Jordan Brady doesn’t have a flying rat

mailbag@themanfaq.com

EVEN THOUGH he questioned who would give “a flying rat’s ass” about what he had to say, I was thrilled when director, producer, writer and occasional stand-up comic Jordan Brady agreed to be the subject of this edition of Inside Jokes.

Brady wrote and directed arguably the greatest documentary ever made on stand-up comedy. (I don’t think there’s an argument. It’s the best.) “I Am Comic” is great for many reasons, including the sheer number of comics who appear on screen to share who and what they think are funny, relive horror stories from the road and give the viewer an inside look at stand-up you’d be hard-pressed to find anywhere else.

Also, it’s funny which, as you’ll soon read, was important to Brady. While there are serious moments — Ritch Shydner’s comeback attempt after 14 years away from the stage is riveting — Brady made sure “I Am Comic” was mostly filled with comics being funny on and, mostly off, stage. It’s not some attempt to delve into the “dark side” or “seedy underbelly” of stand-up comedy, which is a refreshing turn for a documentary to take.

Brady has had an interesting, eclectic show business career, doing everything from stand-up to directing commercials. He touched on several topics in our interview, including a certain stripper’s fascinating smoke ring act, and I think there’s a good chance you’ll give a flying rat’s ass as you read it.

Enjoy and don’t forget The Best Tweet I Can Find In Five Minutes at the end.

TC: You’ve been making your living as a director, producer and writer for a while now, but do you still find time to do stand-up and, if not, do you miss it?

JB: Since making “I Am Comic” (available on iTunes) I got the itch to do more than two or three shows per year. I love it. It’s addictive. And since I don’t aspire to go on the road or have a big special, I can just do what I want. But it is hard to polish bits just going up every few weeks and if I go up too often, I get way too into it, and my family hates me. My son Jake goes with me sometimes, which is so cool. He’s the most brutally honest critic and he knows funny.

I did a road gig for a weekend this summer, and filmed it all. I got paid to co-headline, but only had 20 minutes, which I worked up in a few months. So I got a new guy, Seth Milstein, to do a guest set for 20. Wayne Federman did 45, then he and I did 10 minutes together to close. It was a bar gig in Washington state. Stayed tuned for “I Am Road Comic.”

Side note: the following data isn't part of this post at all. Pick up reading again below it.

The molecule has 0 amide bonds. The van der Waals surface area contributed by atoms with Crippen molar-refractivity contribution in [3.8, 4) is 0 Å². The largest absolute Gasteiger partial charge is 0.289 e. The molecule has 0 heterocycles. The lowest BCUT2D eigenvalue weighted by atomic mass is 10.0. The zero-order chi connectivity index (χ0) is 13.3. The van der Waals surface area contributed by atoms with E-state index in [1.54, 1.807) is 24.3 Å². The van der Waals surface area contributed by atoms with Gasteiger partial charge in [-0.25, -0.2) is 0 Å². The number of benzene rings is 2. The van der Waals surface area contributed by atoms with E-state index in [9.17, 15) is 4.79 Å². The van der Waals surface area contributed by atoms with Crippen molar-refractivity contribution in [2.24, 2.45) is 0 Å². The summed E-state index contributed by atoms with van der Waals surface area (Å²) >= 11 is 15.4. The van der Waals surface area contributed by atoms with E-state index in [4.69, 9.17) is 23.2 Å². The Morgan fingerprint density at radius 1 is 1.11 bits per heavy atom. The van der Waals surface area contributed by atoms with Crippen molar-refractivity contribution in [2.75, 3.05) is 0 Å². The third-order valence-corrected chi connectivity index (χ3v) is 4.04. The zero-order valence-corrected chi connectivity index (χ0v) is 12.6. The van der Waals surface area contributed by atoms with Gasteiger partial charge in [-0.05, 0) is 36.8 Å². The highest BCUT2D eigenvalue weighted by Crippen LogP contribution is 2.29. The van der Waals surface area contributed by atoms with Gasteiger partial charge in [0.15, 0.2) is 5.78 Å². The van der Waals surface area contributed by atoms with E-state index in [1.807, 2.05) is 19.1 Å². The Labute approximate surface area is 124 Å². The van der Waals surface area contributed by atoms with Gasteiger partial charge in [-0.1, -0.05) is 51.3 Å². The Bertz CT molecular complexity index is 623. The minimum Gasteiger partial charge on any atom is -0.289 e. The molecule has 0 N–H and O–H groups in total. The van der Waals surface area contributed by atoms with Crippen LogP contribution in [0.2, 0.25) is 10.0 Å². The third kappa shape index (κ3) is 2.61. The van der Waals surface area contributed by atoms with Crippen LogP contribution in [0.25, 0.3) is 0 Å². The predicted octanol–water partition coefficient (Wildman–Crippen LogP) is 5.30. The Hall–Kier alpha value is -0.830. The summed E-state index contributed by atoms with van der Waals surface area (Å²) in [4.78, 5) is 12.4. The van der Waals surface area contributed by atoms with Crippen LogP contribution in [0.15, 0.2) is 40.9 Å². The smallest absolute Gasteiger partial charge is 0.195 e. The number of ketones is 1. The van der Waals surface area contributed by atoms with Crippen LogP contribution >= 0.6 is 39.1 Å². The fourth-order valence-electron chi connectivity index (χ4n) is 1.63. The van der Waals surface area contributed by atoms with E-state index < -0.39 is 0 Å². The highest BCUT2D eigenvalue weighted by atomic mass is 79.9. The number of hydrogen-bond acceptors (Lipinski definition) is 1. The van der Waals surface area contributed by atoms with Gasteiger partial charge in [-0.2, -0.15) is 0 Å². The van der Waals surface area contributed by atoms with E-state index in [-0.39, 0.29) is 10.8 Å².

TC: In my opinion, the comedy scene is thriving these days with a nice blend of veteran comics at the top of their games mixed with young, smart, funny up-and-comers. How much comedy do you watch and do you like what you see and hear?

JB: I love the new comics, and respect that they try new shit, produce shows in shitty rooms, make web sketches. I truly love it. Theo Von, Nikki Glaser, Josh Fadem make me laugh. Pete Holmes is an absolute favorite. Nick Kroll. And dozens of kids I see at clubs. Veterans like Blaine Capatch on Twitter rock my world. And Marc Maron, who’s been around since the first Gold Rush of Comedy, has made his own way with podcasting. Same with Doug Benson. So much great comedy now.

TC: I’ve watched “I Am Comic” numerous times and it should be required viewing for anyone who even remotely likes stand-up. What inspired you to make the documentary?

JB: Yes, plug my film. I’m truly humbled by how much comedians like it. I wanted it to be accessible to the common man, yet appeal to comedians. And it had to be funny. I had a taste of success as a comic with TV exposure, so when I’m on set, clients will ask “What’s it like?” so I decided to answer the question by making the documentary. With Google, people that hire me to direct can see my lime green 1990 suit with shoulder pads. Awesome era.

TC: You directed Henry Winlker, Jason Priestly and Willie Nelson in “Dill Scallion.” Which is your favorite: “Happy Days,” “Beverly Hills 90210” or “Whiskey River?”

JB: Fonzie jumped a shark on water skis with a leather jacket. Can’t touch that, and Henry Winkler is the nicest man in show business.

TC: Best comedy show you’ve ever seen?

JB: Look, I’ve seen so many great comedy shows, I can’t say. Brian Regan rocks a theater like no one. Jim Gaffigan has no fat in his act. Belly laughs. Louis CK is the Carlin of our generation. Dana Gould killed at the UCB and told me after the show “You’re cured!” I had brought some advertising folks to have some laughs. He said “You can sit and enjoy the show.” That’s been a blessing.

It is hard to focus, but I just appreciate any comedian that is in his/her element up there. I once saw a stripper blow smoke rings out her anus. That ranks up there as the best comedy show ever.

For more Brady, visit superlounge.tv, follow @iamcomicmovie on Twitter and watch this awesome video.

Here it is, The Best Tweet I Can Find In Five Minutes:

 

I encourage Democrats, Republicans, Libertarians and write-in candidates to follow @Castleberry74 on Twitter.